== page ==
The Horizon 2020 funded NanoHarmony project is today publishing a White Paper on OECD Test Guideline development From Science to Regulation. International agreement on methodologies to test and characterise chemicals and advanced (nano)materials is essential to protect human health and the environment. The OECD Test Guidelines Programme helps to develop harmonised agreed methods that can be used by OECD countries to implement their relevant regulatory regimes, ensuring that chemicals and advanced (nano)materials are safe and sustainable.
However, for regulations to be effective and for manufacturers to be able to comply with regulatory requirements, the OECD Test Guidelines (TGs) need to remain up to date and fit for purpose. Using feedback from relevant stakeholders, NanoHarmony makes eight recommendations in four key areas to help improve the effectiveness of the TG development process of moving new methods from science to regulation more efficiently.
Dr. Eric Bleeker, Risk Evaluator at The National Institute for Public Health and the Environment (RIVM, Netherlands) and lead author of the NanoHarmony White Paper says, “During NanoHarmony, it became more than evident that the Test Guideline development process needs to be more effective. Over the last few years there has been great advances in the science, including developments in new and needed test methods usable for regulatory testing. But the movement of these developments through the process to become OECD Test Guidelines can be more efficient.”
Recommendations in the White Paper include:
- A formal structure for stakeholder engagement should be established to allow a continuous early identification of required new or adapted OECD Test Guidelines.
- OECD Member Countries should encourage universities, professional societies, industry sector bodies and other relevant stakeholders to include Test Guideline development in their curricula and training to help raise awareness of the role and importance they play in society.
- OECD Member Countries should provide long-term, dedicated additional funding to help ensure that TGs are kept up-to-date and relevant to regulatory requirements, especially for new chemicals and materials, ensuring a prioritised and focussed approach.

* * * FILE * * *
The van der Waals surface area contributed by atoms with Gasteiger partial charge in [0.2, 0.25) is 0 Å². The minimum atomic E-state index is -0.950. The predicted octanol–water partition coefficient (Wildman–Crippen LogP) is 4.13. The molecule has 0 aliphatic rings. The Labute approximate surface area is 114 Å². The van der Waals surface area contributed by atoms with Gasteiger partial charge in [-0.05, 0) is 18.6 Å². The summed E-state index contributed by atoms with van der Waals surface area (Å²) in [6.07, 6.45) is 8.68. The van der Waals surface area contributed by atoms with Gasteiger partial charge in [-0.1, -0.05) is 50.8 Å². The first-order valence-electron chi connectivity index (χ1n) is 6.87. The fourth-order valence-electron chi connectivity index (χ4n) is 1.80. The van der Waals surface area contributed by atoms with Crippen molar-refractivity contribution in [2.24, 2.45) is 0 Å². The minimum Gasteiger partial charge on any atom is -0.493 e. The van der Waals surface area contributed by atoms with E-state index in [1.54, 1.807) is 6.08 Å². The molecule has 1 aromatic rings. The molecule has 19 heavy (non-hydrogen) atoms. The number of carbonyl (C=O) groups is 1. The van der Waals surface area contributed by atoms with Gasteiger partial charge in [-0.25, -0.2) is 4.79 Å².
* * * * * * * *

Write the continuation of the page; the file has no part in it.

All of the recommendations were recently discussed during a NanoHarmony policy meeting with relevant stakeholders including representatives of OECD, regulation and industry who agreed on the importance of their implementation. Anne Gourmelon, of the OECD Test Guidelines Programme welcomes the recommendations of the NanoHarmony White Paper: “They will be discussed with Member Countries and are an important contribution to our work in helping countries to better evaluate safety and regulate new chemicals and advanced materials.”
Dr Karin Wiench, Director, GB Product Stewardship at BASF and Chair of the Business at OECD (BIAC) Delegation to the Working Party on Manufactured Nanomaterials (WPMN) at the OECD, says “Industry benefits from the OECD Test Guidelines Programme as it allows us to bring new products to the market faster whilst complying with regulatory safety requirements. Implementing the recommendations of the NanoHarmony White Paper will help make the Test Guideline development process more efficient. This facilitates us to bring safe innovations more promptly to the market for the benefit of citizens.”
Whilst the funding for the NanoHarmony project has now ended, implementing the recommendations in the NanoHarmony White Paper will ensure more efficiency in developing new OECD Test Guidelines and allow regulations to keep pace with scientific innovations in the field of test developments and industrial innovation in new materials.